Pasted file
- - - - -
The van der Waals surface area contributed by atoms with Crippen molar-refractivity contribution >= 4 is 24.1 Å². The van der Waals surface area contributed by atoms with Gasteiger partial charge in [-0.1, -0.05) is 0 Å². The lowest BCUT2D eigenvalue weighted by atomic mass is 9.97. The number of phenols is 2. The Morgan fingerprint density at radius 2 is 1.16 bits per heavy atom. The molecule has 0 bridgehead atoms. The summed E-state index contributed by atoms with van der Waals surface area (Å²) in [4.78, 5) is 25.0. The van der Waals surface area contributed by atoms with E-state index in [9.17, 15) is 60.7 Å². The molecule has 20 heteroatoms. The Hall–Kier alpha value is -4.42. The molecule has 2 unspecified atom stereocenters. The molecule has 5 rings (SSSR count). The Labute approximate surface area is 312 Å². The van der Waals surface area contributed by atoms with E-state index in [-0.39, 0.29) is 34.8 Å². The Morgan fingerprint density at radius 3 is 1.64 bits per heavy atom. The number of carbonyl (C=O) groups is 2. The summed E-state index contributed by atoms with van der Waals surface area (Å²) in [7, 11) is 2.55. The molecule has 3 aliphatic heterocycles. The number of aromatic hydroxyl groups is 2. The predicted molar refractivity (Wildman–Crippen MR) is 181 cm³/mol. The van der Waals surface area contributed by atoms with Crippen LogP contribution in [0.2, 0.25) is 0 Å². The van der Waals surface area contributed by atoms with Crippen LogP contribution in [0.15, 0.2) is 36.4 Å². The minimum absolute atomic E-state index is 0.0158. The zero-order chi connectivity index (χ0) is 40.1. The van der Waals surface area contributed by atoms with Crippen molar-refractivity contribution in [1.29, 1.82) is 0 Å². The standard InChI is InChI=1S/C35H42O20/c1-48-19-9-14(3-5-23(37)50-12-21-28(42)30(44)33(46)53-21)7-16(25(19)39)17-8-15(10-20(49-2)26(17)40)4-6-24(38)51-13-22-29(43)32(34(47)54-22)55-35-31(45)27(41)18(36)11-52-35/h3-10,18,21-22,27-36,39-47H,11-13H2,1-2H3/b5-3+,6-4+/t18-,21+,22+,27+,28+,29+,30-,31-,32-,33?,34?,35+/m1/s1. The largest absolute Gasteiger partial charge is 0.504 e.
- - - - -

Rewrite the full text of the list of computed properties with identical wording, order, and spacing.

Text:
The van der Waals surface area contributed by atoms with Crippen molar-refractivity contribution >= 4 is 24.1 Å². The van der Waals surface area contributed by atoms with Gasteiger partial charge in [-0.1, -0.05) is 0 Å². The lowest BCUT2D eigenvalue weighted by atomic mass is 9.97. The number of phenols is 2. The Morgan fingerprint density at radius 2 is 1.16 bits per heavy atom. The molecule has 0 bridgehead atoms. The summed E-state index contributed by atoms with van der Waals surface area (Å²) in [4.78, 5) is 25.0. The van der Waals surface area contributed by atoms with E-state index in [9.17, 15) is 60.7 Å². The molecule has 20 heteroatoms. The Hall–Kier alpha value is -4.42. The molecule has 2 unspecified atom stereocenters. The molecule has 5 rings (SSSR count). The Labute approximate surface area is 312 Å². The van der Waals surface area contributed by atoms with E-state index in [-0.39, 0.29) is 34.8 Å². The Morgan fingerprint density at radius 3 is 1.64 bits per heavy atom. The number of carbonyl (C=O) groups is 2. The summed E-state index contributed by atoms with van der Waals surface area (Å²) in [7, 11) is 2.55. The molecule has 3 aliphatic heterocycles. The number of aromatic hydroxyl groups is 2. The predicted molar refractivity (Wildman–Crippen MR) is 181 cm³/mol. The van der Waals surface area contributed by atoms with Crippen LogP contribution in [0.2, 0.25) is 0 Å². The van der Waals surface area contributed by atoms with Crippen LogP contribution in [0.15, 0.2) is 36.4 Å². The minimum absolute atomic E-state index is 0.0158. The zero-order chi connectivity index (χ0) is 40.1. The van der Waals surface area contributed by atoms with Crippen molar-refractivity contribution in [1.29, 1.82) is 0 Å². The standard InChI is InChI=1S/C35H42O20/c1-48-19-9-14(3-5-23(37)50-12-21-28(42)30(44)33(46)53-21)7-16(25(19)39)17-8-15(10-20(49-2)26(17)40)4-6-24(38)51-13-22-29(43)32(34(47)54-22)55-35-31(45)27(41)18(36)11-52-35/h3-10,18,21-22,27-36,39-47H,11-13H2,1-2H3/b5-3+,6-4+/t18-,21+,22+,27+,28+,29+,30-,31-,32-,33?,34?,35+/m1/s1. The largest absolute Gasteiger partial charge is 0.504 e.